In stark contrast to Hagar, Sarah also had a divine vision, albeit a very brief one, when she participated in a conversation between Abraham and God. But God ignored Sarah, addressing Abraham directly, asking him for an explanation of Sarah’s behavior, rather than addressing her (xiii). She intervened in an attempt to justify her behavior because « she was afraid, » but God rebuked her curtly: « No, you laughed.

Making her case worse, she herself later reproached Ishmael for having laughed too, and drove him out for that reason.

e) Ishmael, after these events, remained in the presence of God. According to Genesis 21:20, « God was with this child, and he grew up (…) and became an archer. « Curiously, Rashi does not comment on the fact that « God was with this child. On the other hand, about « he became an archer », Rashi notes proudly: « He was a robber… ».

f) In the desire to see Ishmael die, Sarah twice casts spells on him (the ‘evil eye’), according to Rashi. The first time, to make the child carried by Hagar die, and to provoke his abortionxv, and the second time to make him sick, even though he was hunted with his mother in the desert, thus forcing him to drink much and to consume quickly the meager water resources.

g) At the time of his circumcision, Ishmael is thirteen years old and he obeys Abraham without difficulty (whereas he could have refused, according to Rashi, the latter counts to his advantage). Abram was eighty-six years old when Hagar gave birth to Ishmael (Gen 16:16). Rashi comments: « This is written in praise of Ishmael. Ishmael will therefore be thirteen years old when he is circumcised, and he will not object. »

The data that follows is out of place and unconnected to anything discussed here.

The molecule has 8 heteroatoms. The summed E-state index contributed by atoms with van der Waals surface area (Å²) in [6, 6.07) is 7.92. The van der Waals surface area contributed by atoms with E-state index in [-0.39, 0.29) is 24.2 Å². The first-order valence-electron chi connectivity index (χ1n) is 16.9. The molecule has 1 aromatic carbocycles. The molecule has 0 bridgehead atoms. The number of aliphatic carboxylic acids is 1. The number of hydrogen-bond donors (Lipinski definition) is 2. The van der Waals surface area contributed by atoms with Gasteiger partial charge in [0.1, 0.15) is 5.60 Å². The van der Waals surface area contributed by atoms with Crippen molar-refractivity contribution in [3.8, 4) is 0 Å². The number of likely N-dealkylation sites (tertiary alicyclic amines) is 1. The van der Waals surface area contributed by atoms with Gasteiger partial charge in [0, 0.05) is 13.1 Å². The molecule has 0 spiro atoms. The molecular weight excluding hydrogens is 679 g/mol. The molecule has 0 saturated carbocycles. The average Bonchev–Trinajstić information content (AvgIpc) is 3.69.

h) Ishmael is blessed by God during Abraham’s lifetime, whereas Isaac is blessed by God only after Abraham’s death (who refused to bless him, knowing that he was to beget Esau, according to Rashi).xvi

i) Ishmael, in spite of all the liabilities of his tormented life, was reconciled with Isaac, before the latter married Rebekah. Indeed, when his fiancée Rebekah arrives, Isaac has just returned from a visitexvii to the Well of the Living of My Vision, near which Hagar and Ishmael lived.

Moreover, his father Abraham ended up « regularizing the situation » with his mother Hagar, since he married her after Sarah’s death. Indeed, according to Rashi, « Qeturah is Hagar. Thus, for the second time, Ishmael is « legitimized », which makes it all the more remarkable that he gives precedence to his younger brother at Abraham’s funeral.

(j) Ishmael lets Isaac take the precellence at the burial of their father Abraham, as we know from Gen 25:9: « [Abraham] was buried by Isaac and Ishmael, his sons. « The preferential order of the names testifies to this.

k) The verse Gen 25:17 gives a final positive indication about Ishmael: « The number of years of Ishmael’s life was one hundred thirty-seven years. He expired and died. « Rashi comments on the expression « he expired » in this highly significant way: « This term is used only in connection with the righteous. »

Let’s now conclude.

On the one hand, Islam, which claims to be a ‘purer’, more ‘native’ religion, and in which the figure of Abraham represents a paradigm, that of the ‘Muslim’ entirely ‘submitted’ to the will of God, – recognizes in Isaac and Ishmael two ‘prophets’.